THE MODERN MINT BLOG
Earlier in the year we visited Sissinghurst, when they opened for the NGS scheme at 6am on a Sunday morning. It was brilliant to be there so early and we had the chance to talk with new(ish) head gardener Troy Scott Smith about how they are trying to ‘revitalise Vita’.
The garden has changed a lot over the years, which is a good thing, but has lost a little of the ‘fine carelessness’ that drove the making of the garden. It is now the job of Troy and his team to bring a little of that chaos and looseness back to the planting, while also catering for the vast amount of visitors that go each year (around 200,000.)
We went to Sissinghurst for 6am in order to miss those crowds of people – we perhaps overestimated the appeal – not one other person arrived that early in the morning. You missed out. It was beautiful.
Do please visit on Monday 15th September and support the NGS.
Also, if you live in Essex and want to visit a garden, we recommend:
Ulting Wick on the 14th and 19th September.
Furzelea on the 10th September.
Woodpeckers on the 26th & 27th September.
They are, like Sissinghurst, all fantastic gardens.
To find out more about Sissinghurst, Sarah Raven recently released a book which we reviewed here – Vita Sackville-West: Creation of a Garden.
Happy garden visiting!
I do lots of garden talks to clubs and societies all over the UK. You can see my subjects and how to book here – How to Book A Garden Talk. But obviously life has changed hugely, with Covid-19 and the fact we are all in isolation. This has not stopped a few intrepid garden clubs from asking me if we can still meet and discuss gardening – this time via Zoom. To Zoom Or Not to Zoom? I have weighed up doing talks via video link before. In the ‘for’ category, it would reduce my carbon footprint. I do …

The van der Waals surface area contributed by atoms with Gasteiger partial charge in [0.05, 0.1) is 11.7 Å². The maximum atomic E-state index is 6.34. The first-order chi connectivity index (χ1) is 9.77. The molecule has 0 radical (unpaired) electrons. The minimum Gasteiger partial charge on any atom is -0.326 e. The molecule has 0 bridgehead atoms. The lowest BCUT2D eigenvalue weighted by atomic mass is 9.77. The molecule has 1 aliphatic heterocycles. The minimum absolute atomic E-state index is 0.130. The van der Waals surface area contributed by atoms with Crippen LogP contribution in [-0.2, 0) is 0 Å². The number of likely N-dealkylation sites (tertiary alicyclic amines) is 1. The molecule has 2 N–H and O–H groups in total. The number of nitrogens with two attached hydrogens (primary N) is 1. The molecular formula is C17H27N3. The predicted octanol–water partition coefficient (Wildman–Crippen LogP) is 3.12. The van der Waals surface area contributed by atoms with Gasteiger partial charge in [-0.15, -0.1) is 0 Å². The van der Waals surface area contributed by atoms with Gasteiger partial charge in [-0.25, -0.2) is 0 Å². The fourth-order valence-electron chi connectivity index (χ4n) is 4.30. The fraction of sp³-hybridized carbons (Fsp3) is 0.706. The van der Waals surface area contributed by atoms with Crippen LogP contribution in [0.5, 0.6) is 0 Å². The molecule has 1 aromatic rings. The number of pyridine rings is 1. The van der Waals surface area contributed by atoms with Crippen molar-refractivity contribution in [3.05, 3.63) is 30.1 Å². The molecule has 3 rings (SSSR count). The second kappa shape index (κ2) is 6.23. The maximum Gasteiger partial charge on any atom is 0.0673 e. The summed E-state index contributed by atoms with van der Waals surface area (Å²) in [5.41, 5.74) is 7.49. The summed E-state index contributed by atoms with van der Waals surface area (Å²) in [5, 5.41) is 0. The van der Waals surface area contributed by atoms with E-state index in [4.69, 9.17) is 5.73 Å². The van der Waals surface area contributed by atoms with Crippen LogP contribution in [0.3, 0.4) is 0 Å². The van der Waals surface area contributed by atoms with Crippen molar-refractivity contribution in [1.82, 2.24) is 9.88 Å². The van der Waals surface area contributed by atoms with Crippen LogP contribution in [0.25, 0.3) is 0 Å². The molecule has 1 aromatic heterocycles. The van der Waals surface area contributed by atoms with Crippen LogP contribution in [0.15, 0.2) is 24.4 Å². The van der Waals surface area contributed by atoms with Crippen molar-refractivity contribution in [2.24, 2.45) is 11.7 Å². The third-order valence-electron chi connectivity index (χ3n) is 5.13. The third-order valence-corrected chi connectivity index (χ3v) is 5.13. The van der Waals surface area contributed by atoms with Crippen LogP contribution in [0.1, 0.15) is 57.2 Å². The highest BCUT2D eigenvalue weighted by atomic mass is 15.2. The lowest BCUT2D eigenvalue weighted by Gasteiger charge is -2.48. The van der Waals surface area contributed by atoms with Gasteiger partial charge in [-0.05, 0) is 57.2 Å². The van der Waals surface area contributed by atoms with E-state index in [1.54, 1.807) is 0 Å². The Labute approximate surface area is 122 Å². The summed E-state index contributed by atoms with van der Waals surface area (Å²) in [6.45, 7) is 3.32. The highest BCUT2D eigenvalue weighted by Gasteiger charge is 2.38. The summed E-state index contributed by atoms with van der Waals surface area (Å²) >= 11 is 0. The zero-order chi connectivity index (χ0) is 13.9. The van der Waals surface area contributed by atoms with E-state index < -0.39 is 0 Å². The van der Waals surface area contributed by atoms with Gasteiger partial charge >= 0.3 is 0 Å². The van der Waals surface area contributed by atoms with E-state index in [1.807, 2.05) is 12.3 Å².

The Impact Of Not Clipping Your Topiary Or Hedges This question has been on my mind recently, as we appear to be heading into a fourth week of lockdown due to Covid-19 (how extraordinary I hope this blog post reads, in a few months time, as we look back and remember what sad and strange happenings these were… at least I hope that this will read strange, as soon as possible, as if almost like a bad dream…) It is early spring and so there is no need right now to be clipping hedges. Leave them for the common UK birds …
I was asked recently whether I could give advice on how to use a small front garden to capture carbon. A great question and certainly one worth answering. So if you are keen to reduce your environmental impact, and have a little front garden space that you can transform, read on below for a few bits of advice – I hope it helps you make a beautiful front garden that improves the landscape, the air quality, the planet and the joy in the lives of everyone who walks past it! Carbon Capture In The Front Garden Using your front garden as a carbon sink …